What is in this article?:
- Commercial Producers Share Their Replacement Criteria
- Sire Selection
- Thoughts On Selection From Seedstockers
- Crossbred/composite heifers
- Like shopping for a pickup, selecting heifers depends on your vision, resources and how you plan to use them.
- Most ranchers have certain criteria for selecting replacement heifers. Here’s a rundown of what some producers seek in selecting replacements.
Thoughts On Selection From Seedstockers
Seedstock breeders generally use performance criteria when selecting heifers, but also keep maternal goals in mind.
Kelly Schaff, St. Anthony, ND, considers six traits in selecting heifers for his Angus seedstock operation, Schaff Angus Valley:
• Body type – thick, deep bodied cattle and easy fleshing ability, avoiding extremes in frame size.
• Femininity – feminine head and neck with an angular, maternal look.
• Disposition – gentle, easy to be around.
• Structure – correct feet and legs.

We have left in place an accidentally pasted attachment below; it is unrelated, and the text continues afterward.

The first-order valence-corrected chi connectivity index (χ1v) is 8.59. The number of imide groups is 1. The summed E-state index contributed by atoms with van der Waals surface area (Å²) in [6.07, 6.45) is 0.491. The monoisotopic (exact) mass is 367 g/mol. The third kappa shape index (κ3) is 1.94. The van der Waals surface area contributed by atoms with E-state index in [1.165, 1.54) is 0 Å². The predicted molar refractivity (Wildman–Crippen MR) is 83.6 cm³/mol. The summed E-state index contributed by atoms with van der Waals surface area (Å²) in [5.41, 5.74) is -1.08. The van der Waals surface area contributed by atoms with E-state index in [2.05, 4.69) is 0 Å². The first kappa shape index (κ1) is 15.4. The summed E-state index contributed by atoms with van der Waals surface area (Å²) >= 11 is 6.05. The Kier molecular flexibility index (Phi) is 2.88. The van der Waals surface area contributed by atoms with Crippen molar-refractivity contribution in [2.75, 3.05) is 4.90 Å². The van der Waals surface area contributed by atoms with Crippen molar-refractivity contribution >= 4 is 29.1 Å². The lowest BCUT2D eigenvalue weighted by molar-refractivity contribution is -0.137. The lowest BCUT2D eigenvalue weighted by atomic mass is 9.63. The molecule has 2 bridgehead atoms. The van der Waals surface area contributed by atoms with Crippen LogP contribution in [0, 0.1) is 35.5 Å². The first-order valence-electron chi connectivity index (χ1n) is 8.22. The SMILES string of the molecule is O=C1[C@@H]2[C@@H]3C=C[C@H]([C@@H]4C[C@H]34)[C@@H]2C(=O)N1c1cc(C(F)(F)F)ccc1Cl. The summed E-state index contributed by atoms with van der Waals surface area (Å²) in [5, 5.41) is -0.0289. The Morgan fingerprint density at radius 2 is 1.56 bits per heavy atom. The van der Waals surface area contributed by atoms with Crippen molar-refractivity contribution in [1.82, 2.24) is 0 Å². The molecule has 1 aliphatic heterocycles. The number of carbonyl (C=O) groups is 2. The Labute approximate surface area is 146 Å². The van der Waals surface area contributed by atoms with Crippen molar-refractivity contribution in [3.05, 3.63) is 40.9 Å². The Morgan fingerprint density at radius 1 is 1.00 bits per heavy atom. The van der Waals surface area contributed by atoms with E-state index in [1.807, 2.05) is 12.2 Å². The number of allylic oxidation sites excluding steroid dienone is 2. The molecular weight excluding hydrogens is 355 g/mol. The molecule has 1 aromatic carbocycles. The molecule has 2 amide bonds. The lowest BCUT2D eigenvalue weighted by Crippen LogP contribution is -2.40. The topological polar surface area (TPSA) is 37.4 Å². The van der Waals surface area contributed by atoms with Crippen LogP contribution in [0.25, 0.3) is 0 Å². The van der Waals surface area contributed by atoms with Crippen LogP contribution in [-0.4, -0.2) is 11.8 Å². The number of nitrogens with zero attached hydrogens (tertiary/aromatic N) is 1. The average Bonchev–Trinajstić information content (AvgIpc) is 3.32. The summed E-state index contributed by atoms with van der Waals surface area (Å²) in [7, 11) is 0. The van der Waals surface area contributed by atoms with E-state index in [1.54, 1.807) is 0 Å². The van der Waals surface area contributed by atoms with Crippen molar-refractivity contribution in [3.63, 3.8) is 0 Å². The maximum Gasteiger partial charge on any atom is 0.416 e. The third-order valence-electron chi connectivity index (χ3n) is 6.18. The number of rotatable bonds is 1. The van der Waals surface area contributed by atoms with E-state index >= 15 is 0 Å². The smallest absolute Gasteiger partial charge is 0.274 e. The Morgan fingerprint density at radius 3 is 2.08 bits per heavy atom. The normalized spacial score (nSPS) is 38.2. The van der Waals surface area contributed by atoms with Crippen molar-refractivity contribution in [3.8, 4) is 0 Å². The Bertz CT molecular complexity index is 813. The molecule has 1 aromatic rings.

• Dam’s production record and body type, udder quality, etc.
Monroe Magnuson, Castledale, UT, raises Angus and Chiangus seedstock. He looks at performance records first. “I go through the numbers but, in the back of my mind, I have the dam’s history and things we can’t measure, like udders and disposition,” he says.
Craig Bieber (Bieber Red Angus, Leola, SD) says his process involves several steps. “We cut off outliers at weaning, eliminating anything below 95 ratio. We look at all the other data, but don’t make selections until we get yearling weights, yearling data and carcass ultrasound,” he says.
Joe Van Newkirk, who raises Hereford seedstock near Oshkosh, NE, says that, in addition to his minimum EPD standards, he looks for depth of rib and flank (indication of fleshing ability), structural correctness, femininity, pigment around eyes and, if possible, on the udder.
“In the Hereford breed, we try to have as much pigment as possible. I also want a lot of hair in our climate.” A thick, healthy hair coat correlates with many good qualities, including fleshing ability, he says.
Other factors on his list include udder structure, disposition and calving ease – he doesn’t keep heifers that had problems being born. He prefers heifers from fertile, older cows – proven producers.